These positions also didn't come to haunt me on the national level. I couldn't win an endorsement from environmental groups because Carson is just not the kind of candidate to stump about climate change, but there's no shortage of other influential groups willing to back me, including the NRA, foreign policy experts, and business moguls.
Overall, Democrats and Republicans are well balanced. There's nothing ideologically that prevents either side from winning. A Republican will have a hard time winning Massachusetts and a Democrat will have a hard time winning Texas, but there's always a path to victory.
The problem with Carson is his stats. Just like a role-playing game, each candidate has between 1-10 points in a variety of skills that define his or her abilities: Money, fundraising ability, charisma, intelligence, experience, and so on.
"Surprisingly, we find that designers who side with one party unfairly handicap their own party too much," Paxton said. "I don't know if they are overbalancing for their own bias, or if they are just too harsh on the candidates they know more about. But we generally go through a few rounds trying to get the candidates right and making sure their stats are reasonable, not just crazy caricatures or their public perception."
If you watched Carson in any of the debates, you might agree that his defining characteristic is that he's a bit… subdued. Especially compared to the rabid Republican lineup this year. To me, he seems like he's always just waking up, about to go to sleep, or like he just ripped the dankest bowl of indica. Either way, I know I'm not alone because in The Political Machine Carson's biggest flaw is his low stamina rating, a pitiful 4 out of 10.
This makes winning the White House almost impossible. After several hours and more than a half-dozen attempts, I certainly haven't been able to do it. When Carson gets to a state and delivers his message (mostly that the US should fight ISIS), people love it, but he can't get around fast enough. This is especially a challenge for a Republican, who has to hop around a large number of states worth few delegates in the South. So while Hillary, who has 7 stamina, is zooming between Ohio, California, Florida and New York with enough energy to give speeches along the way, Carson flies to Florida, gives a speech, and then maybe has enough energy left to get to Texas before taking a nap.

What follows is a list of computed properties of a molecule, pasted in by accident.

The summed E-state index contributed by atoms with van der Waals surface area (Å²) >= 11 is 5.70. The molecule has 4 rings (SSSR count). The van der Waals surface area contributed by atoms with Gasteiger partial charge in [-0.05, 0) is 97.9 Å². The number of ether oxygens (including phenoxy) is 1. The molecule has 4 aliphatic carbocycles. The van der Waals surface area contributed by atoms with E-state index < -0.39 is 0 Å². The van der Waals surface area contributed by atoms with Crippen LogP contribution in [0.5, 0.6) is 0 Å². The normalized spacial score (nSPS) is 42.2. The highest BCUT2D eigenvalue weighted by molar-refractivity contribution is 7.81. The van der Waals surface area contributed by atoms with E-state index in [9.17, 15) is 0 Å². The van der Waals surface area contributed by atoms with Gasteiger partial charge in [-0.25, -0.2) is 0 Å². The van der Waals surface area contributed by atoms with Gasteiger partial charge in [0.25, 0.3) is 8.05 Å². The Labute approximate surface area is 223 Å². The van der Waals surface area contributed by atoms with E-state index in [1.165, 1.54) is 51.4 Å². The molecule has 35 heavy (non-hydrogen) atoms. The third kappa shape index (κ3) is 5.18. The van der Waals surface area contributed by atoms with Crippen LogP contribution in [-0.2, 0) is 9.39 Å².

I tried the traditional Republican strategy of forfeiting coastal states like New York and California while running the board in the middle many times, but never pulled it off. Carson always ran out of energy or money before he could cover enough ground, allowing Clinton to nab Louisiana, sometimes even Florida. One time I even tried a crazy strategy of investing most of my resources in Texas, Florida, and California, and the latter even turned red in the final weeks before the election, but in the end Clinton always managed to take it.
It was incredibly frustrating because Carson's problem wasn't that people disagreed with him. The Political Machine's America generally agreed with his platform that guns are good and ISIS is bad. He just didn't have the resources and god/game-given attributes to pull it off.
In this way, The Political Machine is disturbingly like the real thing. It's about the candidate, not the issues; personality, not substance. In fact, a candidate's position on an issue is the most flexible part of the game. I could give Carson a platform that copied Bernie Sanders' socialist playbook, or any other opinion I wanted. It doesn't matter.
After a number of losses and a couple of hours, I gave up on Carson. I wanted to win, goddammit, so I picked Donald Trump. It was as if I lowered the difficulty setting. He had the same message as Carson, essentially, but he starts the campaign with $5 million, as opposed to Carson's $3 million. He also has 7 stamina, 8 fund raising ability, and 8 charisma. I beat Clinton by a landslide on my first try with Trump. I even won California.
In this sense, The Political Machine is horribly unbalanced. I like to win, but I also like the illusion that I accomplished something. When I played with Carson I never won, but the challenge actually forced me to understand the basic rules of the game. When I played as Trump, the rules didn't matter because he was so overpowered. I won so much I got tired of winning. If I was at Stardock working on the next patch, I'd make Carson a little stronger, sure, but the top priority should be nerfing Trump.